The Portman Group, the drinks industry's self-regulatory body, has rejected a "slur" on the sector by the author of an article in the British Medical Journal.

Alcoholic drinks firms routinely "push the boundaries" of laws designed to protect young people from alcohol marketing, write professor Gerard Hastings and colleagues in the BMJ article, published this week.

The Portman Group, which is funded by drinks firms to oversee a marketing code of practice, today (21 January) strongly rejected the claim.

"Gerard Hastings trawled through thousands of pages of internal company marketing documents on behalf of the [House of Commons] Health Select Committee," said Portman chief executive David Poley.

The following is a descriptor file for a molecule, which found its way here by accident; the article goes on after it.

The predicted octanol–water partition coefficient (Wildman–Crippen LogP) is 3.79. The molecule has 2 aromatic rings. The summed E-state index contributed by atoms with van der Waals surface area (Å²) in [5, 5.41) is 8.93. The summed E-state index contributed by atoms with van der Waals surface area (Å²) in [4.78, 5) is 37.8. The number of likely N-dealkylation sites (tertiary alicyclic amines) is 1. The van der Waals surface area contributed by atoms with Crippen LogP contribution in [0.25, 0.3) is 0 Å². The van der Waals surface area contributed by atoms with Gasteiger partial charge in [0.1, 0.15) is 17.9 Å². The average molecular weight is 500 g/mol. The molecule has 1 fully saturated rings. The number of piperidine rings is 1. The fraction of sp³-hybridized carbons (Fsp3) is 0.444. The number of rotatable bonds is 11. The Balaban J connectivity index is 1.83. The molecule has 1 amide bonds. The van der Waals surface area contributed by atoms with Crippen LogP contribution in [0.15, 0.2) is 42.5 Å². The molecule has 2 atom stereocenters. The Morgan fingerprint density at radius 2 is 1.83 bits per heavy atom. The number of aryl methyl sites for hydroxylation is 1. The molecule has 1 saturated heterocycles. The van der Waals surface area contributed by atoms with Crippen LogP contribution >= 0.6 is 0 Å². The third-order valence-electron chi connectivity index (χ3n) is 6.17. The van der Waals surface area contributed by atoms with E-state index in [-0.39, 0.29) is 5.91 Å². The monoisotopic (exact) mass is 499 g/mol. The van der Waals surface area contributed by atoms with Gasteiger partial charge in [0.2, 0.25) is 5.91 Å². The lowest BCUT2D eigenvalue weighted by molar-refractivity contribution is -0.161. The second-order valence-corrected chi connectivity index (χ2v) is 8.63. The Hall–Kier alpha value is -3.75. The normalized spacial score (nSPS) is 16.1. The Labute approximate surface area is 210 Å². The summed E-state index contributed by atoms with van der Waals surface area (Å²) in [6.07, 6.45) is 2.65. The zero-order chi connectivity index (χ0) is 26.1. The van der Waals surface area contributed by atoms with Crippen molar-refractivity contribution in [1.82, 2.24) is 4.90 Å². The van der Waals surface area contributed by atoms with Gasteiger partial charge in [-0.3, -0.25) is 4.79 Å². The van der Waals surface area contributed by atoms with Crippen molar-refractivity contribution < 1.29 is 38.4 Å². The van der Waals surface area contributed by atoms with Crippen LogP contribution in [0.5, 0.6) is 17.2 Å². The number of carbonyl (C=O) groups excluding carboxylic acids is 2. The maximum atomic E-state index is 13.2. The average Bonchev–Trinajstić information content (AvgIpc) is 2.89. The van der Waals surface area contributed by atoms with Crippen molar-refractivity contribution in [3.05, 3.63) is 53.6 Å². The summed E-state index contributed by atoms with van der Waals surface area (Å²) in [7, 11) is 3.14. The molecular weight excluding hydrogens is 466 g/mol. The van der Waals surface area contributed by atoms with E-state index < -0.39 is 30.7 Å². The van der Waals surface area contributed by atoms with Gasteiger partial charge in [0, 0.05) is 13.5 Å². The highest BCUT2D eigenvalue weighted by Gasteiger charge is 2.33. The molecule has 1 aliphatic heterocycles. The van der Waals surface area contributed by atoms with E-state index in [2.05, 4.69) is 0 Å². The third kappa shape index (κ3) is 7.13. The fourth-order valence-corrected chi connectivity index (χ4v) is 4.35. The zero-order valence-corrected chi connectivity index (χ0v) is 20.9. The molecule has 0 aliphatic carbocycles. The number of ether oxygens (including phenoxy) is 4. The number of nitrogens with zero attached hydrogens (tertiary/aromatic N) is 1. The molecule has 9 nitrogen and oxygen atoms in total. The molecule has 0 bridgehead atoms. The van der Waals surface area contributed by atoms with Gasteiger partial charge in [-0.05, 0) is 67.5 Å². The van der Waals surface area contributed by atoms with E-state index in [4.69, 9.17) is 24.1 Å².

"He failed to find any evidence of actual malpractice. He therefore resorts to slurs and innuendos."

Tension is growing between health professionals and the drinks industry as the issue of alcohol misuse rises up the political agenda ahead of a General Election in the UK.

The BMJ, in an editorial accompanying Hastings' article, backed calls for a minimum price on alcohol and tougher restrictions on advertising.

Earlier this week, the Government confirmed it would introduce a mandatory code of practice for alcohol sales and promotion. The code will largely affect the on-trade.